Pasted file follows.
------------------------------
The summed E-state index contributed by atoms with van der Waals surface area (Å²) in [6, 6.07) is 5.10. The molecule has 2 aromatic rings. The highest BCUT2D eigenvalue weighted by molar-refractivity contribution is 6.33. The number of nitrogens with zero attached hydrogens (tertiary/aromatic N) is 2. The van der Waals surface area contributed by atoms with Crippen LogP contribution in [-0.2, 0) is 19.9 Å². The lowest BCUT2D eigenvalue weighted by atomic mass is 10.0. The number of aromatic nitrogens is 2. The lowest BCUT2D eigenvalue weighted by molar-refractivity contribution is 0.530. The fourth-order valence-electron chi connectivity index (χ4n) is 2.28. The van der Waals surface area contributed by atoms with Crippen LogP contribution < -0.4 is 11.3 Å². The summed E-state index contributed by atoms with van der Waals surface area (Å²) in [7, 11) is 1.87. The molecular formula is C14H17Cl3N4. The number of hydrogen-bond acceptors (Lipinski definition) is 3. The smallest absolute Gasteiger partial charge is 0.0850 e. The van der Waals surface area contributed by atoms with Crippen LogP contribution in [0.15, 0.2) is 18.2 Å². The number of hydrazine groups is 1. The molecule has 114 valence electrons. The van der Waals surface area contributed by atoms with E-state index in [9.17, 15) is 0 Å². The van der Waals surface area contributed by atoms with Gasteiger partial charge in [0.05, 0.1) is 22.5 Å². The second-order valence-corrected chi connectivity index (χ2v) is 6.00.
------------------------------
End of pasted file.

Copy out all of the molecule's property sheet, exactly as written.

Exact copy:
The summed E-state index contributed by atoms with van der Waals surface area (Å²) in [6, 6.07) is 5.10. The molecule has 2 aromatic rings. The highest BCUT2D eigenvalue weighted by molar-refractivity contribution is 6.33. The number of nitrogens with zero attached hydrogens (tertiary/aromatic N) is 2. The van der Waals surface area contributed by atoms with Crippen LogP contribution in [-0.2, 0) is 19.9 Å². The lowest BCUT2D eigenvalue weighted by atomic mass is 10.0. The number of aromatic nitrogens is 2. The lowest BCUT2D eigenvalue weighted by molar-refractivity contribution is 0.530. The fourth-order valence-electron chi connectivity index (χ4n) is 2.28. The van der Waals surface area contributed by atoms with Crippen LogP contribution < -0.4 is 11.3 Å². The summed E-state index contributed by atoms with van der Waals surface area (Å²) in [7, 11) is 1.87. The molecular formula is C14H17Cl3N4. The number of hydrogen-bond acceptors (Lipinski definition) is 3. The smallest absolute Gasteiger partial charge is 0.0850 e. The van der Waals surface area contributed by atoms with Crippen LogP contribution in [0.15, 0.2) is 18.2 Å². The number of hydrazine groups is 1. The molecule has 114 valence electrons. The van der Waals surface area contributed by atoms with E-state index in [9.17, 15) is 0 Å². The van der Waals surface area contributed by atoms with Gasteiger partial charge in [0.05, 0.1) is 22.5 Å². The second-order valence-corrected chi connectivity index (χ2v) is 6.00.